As different countries across Europe have started reopening their borders, there is the need to adopt to new norms in order for business to continue. In this edition of Thought Leadership Thursday, we sit down with Giorgio Vitale, Head of Business Development EMEA, to discuss what trends were seen during the pandemic, what we can expect to see, and how retailers and brands can adapt and bounce back.
Q: How have the COVID-19 border closures affected businesses in Europe and its logistics/supply chain?
If you think about our initial webinar, we spoke about border closures specifically, and what we have seen more recently is borders opening back up. Looking back at March, because of the backlog, borders were experiencing long queues from Germany and Poland. Today we’re seeing that Austria, Hungary, Lithuania, and Poland are pretty much back to normal. The government restrictions that were in place were mainly on public gatherings, so the movement of groups in cargo have been indirectly impacted, but even those disruptions and delays have not been registered as was expected, which is a good thing.
Q: How do you think customer demands shifted the products that were moved?
On our end we saw a drop in demand for nonessential items like apparel and footwear and accessories. What was interesting was there was a demand for consumer electronics, which, across B-Stock’s marketplaces, were achieving higher pricing than typical. What we also saw was an increase in demand for grocery and cleaning products. There was also an increase to Christmas-like levels on some of our marketplaces such as MyToys, which sells children’s products. While non-essential goods were impacted initially, we’ve still seen high pricing and demand across our marketplaces, which speaks to the strength our business buyer cohort has maintained during this time.
Q: As Europe prepares to reopen its borders, what do you see happening in commerce?
I imagine commerce will start to increase in those areas that opened their borders—as people start to buy more seasonal types of inventory. We’re approaching the summer, so demand will definitely increase for spring and summer items and apparel. When you think of the global macro level for Europe, we’re going to have multiple sellers with excess inventories due to the COVID period where their sales have experienced a significant negative drop. So, I think commerce will increase and I think there will be significant supply in that space which we’re already seeing across our European marketplaces.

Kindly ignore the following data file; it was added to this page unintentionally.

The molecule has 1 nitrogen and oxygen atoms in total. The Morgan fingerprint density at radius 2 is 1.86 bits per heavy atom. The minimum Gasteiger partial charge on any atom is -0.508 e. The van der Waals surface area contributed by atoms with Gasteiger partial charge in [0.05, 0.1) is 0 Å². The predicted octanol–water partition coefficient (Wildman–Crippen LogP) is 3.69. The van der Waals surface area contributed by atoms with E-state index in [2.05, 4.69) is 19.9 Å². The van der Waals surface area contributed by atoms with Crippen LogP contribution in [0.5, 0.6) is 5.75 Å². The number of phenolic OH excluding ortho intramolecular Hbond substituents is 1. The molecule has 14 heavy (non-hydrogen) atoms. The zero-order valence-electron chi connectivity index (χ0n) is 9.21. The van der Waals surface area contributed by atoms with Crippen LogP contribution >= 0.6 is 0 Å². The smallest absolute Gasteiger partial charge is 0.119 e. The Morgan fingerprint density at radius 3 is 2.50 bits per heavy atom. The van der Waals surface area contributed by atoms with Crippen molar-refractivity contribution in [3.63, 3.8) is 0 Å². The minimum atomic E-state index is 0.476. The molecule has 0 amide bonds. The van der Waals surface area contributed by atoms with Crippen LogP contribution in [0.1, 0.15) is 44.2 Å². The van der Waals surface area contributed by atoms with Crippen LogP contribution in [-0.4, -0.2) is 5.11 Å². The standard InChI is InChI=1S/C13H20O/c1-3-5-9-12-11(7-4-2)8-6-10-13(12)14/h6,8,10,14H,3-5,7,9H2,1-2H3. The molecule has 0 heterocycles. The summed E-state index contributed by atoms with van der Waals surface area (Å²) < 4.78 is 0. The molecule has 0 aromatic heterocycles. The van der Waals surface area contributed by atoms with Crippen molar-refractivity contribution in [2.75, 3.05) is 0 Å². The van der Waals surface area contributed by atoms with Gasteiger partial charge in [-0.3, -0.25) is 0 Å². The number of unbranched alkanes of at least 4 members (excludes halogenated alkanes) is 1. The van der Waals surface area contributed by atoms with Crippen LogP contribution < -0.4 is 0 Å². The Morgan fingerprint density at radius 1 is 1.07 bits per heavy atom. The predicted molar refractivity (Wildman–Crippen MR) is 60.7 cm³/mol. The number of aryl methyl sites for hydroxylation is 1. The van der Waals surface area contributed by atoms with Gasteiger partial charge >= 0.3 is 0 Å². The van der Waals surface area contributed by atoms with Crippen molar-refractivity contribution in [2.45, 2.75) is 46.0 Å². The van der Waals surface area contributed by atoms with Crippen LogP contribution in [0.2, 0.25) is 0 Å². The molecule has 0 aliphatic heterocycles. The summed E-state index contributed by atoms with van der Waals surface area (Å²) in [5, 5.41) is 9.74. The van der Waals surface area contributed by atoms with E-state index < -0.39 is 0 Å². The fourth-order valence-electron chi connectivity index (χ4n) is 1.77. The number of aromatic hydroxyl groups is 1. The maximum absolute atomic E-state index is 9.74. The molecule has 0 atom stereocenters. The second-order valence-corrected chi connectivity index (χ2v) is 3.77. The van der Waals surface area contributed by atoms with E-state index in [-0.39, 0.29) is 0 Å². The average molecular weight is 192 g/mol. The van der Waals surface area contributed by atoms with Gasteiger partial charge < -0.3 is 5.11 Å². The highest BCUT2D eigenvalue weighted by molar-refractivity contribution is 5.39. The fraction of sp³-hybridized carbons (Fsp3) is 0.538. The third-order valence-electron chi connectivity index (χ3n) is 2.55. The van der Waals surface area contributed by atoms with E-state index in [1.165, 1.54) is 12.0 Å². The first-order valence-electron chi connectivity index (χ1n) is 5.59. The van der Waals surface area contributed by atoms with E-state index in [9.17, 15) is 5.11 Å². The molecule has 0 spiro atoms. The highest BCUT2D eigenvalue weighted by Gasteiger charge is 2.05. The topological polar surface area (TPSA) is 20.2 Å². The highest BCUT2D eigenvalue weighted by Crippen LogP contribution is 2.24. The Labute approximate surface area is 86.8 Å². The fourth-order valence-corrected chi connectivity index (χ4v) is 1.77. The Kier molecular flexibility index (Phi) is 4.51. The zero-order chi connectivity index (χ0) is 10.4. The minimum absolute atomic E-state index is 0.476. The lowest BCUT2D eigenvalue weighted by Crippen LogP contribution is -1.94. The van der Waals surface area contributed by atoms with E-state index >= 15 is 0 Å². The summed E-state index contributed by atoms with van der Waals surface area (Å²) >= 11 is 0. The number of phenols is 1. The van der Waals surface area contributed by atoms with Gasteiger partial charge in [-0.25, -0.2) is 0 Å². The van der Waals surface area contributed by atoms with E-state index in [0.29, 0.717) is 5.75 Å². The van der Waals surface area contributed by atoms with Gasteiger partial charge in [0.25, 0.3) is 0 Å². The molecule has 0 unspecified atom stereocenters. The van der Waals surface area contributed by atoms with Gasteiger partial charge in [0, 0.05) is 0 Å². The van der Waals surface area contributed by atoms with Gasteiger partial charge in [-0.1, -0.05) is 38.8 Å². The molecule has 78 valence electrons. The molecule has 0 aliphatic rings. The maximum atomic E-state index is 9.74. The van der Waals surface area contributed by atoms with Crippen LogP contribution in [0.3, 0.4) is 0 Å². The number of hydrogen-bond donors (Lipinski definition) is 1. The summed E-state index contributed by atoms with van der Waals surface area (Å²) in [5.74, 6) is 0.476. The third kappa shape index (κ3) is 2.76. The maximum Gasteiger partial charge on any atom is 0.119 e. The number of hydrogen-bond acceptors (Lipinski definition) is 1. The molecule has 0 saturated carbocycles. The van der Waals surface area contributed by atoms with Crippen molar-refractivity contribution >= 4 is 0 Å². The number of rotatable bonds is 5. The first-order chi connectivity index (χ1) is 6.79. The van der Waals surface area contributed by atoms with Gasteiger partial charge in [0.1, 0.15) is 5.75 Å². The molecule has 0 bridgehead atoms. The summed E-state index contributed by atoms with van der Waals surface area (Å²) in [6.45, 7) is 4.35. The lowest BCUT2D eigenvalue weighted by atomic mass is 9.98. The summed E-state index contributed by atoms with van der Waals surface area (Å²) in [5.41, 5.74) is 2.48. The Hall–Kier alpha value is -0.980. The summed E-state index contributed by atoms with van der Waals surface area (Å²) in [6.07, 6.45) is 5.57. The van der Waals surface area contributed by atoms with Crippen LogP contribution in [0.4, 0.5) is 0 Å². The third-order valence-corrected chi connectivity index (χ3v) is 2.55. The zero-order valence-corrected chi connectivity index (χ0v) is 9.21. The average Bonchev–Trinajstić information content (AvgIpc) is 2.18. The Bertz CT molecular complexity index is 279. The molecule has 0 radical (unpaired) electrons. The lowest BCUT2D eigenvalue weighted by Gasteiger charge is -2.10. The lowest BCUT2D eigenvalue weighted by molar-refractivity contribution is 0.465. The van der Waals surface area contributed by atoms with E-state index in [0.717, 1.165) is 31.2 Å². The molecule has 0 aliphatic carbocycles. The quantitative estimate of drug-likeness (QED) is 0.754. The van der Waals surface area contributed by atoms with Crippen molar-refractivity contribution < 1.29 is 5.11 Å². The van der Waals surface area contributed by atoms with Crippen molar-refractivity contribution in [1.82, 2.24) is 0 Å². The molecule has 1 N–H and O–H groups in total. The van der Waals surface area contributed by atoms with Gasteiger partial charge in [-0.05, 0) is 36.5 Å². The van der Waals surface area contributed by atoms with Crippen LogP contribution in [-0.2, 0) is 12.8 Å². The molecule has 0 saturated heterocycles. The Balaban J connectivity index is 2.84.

Q: What is one thing retailers and brands can do as they adopt a new normal, to recover from the pandemic?
I think one of the things we’ll notice more and hasn’t been really discussed in great length at the moment is the impact on the demographic of the buyer—I think younger buyers will embrace shopping again far quicker, whereas shoppers over the age of 50 or 60 have experienced a bigger impact—as a result of COVID—to the way they used to shop. They’re experiencing more anxiety, so it may take a lot longer for more elderly buyers to go back to shopping again, and I think some may never go back to it as well. As a potential, there are consumers who have made a full transition to online shopping. There’s a recent report from channeladvisor which lists the five trends they’re seeing based on consumer behavior, and there are things that will never go back to the way they were pre COVID.
So, I think retailers will adapt their strategies based more on trying to get confidence back to consumers. This could involve things like limiting the number of shoppers in the store at a given time, or designating specific hours for different segments of customers, perhaps adjusting workflows. At the supply chain level, I imagine they would adopt more optimal ways to work. We’ve seen proficiency levels drop significantly as a result of COVID, and it’s unclear whether or not those proficiency levels will ever be reached again—but adaptation and change will be key.